10.5 Prerequisite Information

10.6 Procedure

10.7 Formulae

10.8 Points to Consider Regarding Static Trim

10.9 Worked Example

10.10 Summary and Conclusions

Chapter 11 – Using Spreadsheets to Determine Squat

11.1 The All-encompassing Method

11.2 Case Study 2 – Cross Channel Ferry Squats in the Port of Newhaven

11.3 Case Study 3 – Squats in a Navigable Trench (Melbourne)

Chapter 12 – Incidents in Shallow Water

12.1 A Brief Introduction

12.2 Case Study 4

12.3 Squat Case Study 5

12.4 Squat Case Study 6

Chapter 13 – Calculated v Measured, How Accurate?

Chapter 14 – Final Summary and Conclusions

14.1 Nomenclature

14.2 Ship Squat Formulae

14.3 Merchant Ship Types – General Characteristics

14.4 Ships of this Millennium

14.5 Questions and Exercises on Ship Squat

14.6 Fifteen Worked Examples

Witherby Publishing Group Ltd

Witherbys titles are developed using scripts developed by technical experts that are peer reviewed within work groups. Typically, they seek to improve understanding of the regulations, recommendations and guidelines issued by Industry.

Witherbys staff have significant expertise in the fields of navigation and hazardous cargoes as well as in the presentation of complex subjects in a graphic and easy to understand manner.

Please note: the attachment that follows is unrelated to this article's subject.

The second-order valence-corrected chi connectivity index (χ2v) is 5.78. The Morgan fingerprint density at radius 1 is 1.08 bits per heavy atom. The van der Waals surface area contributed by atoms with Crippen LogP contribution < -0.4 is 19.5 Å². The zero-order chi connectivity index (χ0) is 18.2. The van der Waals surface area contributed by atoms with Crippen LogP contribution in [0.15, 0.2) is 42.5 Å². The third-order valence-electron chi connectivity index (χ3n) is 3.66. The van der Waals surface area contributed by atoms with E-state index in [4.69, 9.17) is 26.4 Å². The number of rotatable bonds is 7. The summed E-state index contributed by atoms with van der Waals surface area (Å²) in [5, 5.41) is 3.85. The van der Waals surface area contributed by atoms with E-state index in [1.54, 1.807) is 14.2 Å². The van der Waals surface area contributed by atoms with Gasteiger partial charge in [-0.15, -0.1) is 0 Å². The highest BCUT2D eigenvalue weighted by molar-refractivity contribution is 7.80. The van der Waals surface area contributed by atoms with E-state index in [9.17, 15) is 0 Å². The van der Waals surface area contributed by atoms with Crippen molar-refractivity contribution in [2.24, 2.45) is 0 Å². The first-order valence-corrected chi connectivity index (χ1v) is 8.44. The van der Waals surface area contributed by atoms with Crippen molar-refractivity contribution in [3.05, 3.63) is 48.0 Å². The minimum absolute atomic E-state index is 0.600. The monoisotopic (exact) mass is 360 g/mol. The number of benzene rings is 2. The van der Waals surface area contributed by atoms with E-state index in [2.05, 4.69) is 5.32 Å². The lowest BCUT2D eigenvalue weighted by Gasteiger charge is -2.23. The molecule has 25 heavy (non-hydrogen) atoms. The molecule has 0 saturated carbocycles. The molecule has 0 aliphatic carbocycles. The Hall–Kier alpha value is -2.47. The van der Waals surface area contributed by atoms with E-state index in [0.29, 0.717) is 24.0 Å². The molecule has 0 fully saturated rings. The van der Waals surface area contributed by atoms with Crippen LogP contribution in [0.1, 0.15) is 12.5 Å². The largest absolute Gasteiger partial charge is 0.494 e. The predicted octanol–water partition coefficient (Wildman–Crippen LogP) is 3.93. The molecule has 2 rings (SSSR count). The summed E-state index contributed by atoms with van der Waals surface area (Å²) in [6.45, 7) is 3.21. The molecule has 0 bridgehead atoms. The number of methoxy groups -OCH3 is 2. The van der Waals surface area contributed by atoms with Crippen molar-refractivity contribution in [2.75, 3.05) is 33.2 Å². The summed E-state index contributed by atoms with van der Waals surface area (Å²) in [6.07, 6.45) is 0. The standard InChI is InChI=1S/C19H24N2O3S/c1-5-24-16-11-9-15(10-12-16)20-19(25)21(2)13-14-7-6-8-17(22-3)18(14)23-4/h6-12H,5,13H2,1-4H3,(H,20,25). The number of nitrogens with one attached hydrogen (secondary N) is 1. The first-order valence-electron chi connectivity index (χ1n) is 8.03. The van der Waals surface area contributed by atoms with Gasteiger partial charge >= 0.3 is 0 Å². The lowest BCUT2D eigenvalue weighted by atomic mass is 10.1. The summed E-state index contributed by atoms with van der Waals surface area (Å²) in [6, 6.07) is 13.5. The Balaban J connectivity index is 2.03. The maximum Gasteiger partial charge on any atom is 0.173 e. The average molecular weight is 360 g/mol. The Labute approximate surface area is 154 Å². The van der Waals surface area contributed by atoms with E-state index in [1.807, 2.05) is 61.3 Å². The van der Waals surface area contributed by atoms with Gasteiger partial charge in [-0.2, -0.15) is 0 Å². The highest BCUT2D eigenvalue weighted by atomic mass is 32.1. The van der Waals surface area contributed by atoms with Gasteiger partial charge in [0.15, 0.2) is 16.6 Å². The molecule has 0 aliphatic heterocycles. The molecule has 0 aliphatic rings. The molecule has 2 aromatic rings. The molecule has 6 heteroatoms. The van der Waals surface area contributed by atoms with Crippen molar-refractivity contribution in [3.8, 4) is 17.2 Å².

Dr Bryan Barrass

Dr Bryan Barrass commenced his career as a Ship Draughtsman, working for 11 years at the Swan Hunter shipyard in Wallsend. In 1963, he became a Lecturer in Naval Architecture in Sunderland. From 1967 to 1993, he worked at Liverpool John Moores University, lecturing to maritime degree students, Masters, mates and marine engineers. He retired from full-time work in 1993 and became a visiting lecturer at universities in the UK, Singapore and Australia. His interest in ship squat began in April 1972, starting on research for his PhD, and he went on to author six books on ship stability, ship squat, ship design and ship performance.

Number of Pages:
Book Height:
240 mm
Book Width:
190 mm
0.8 kg

Dr Bryan Barrass and Witherbys 

Published Date:
September 2009
Publication Date:
October 2019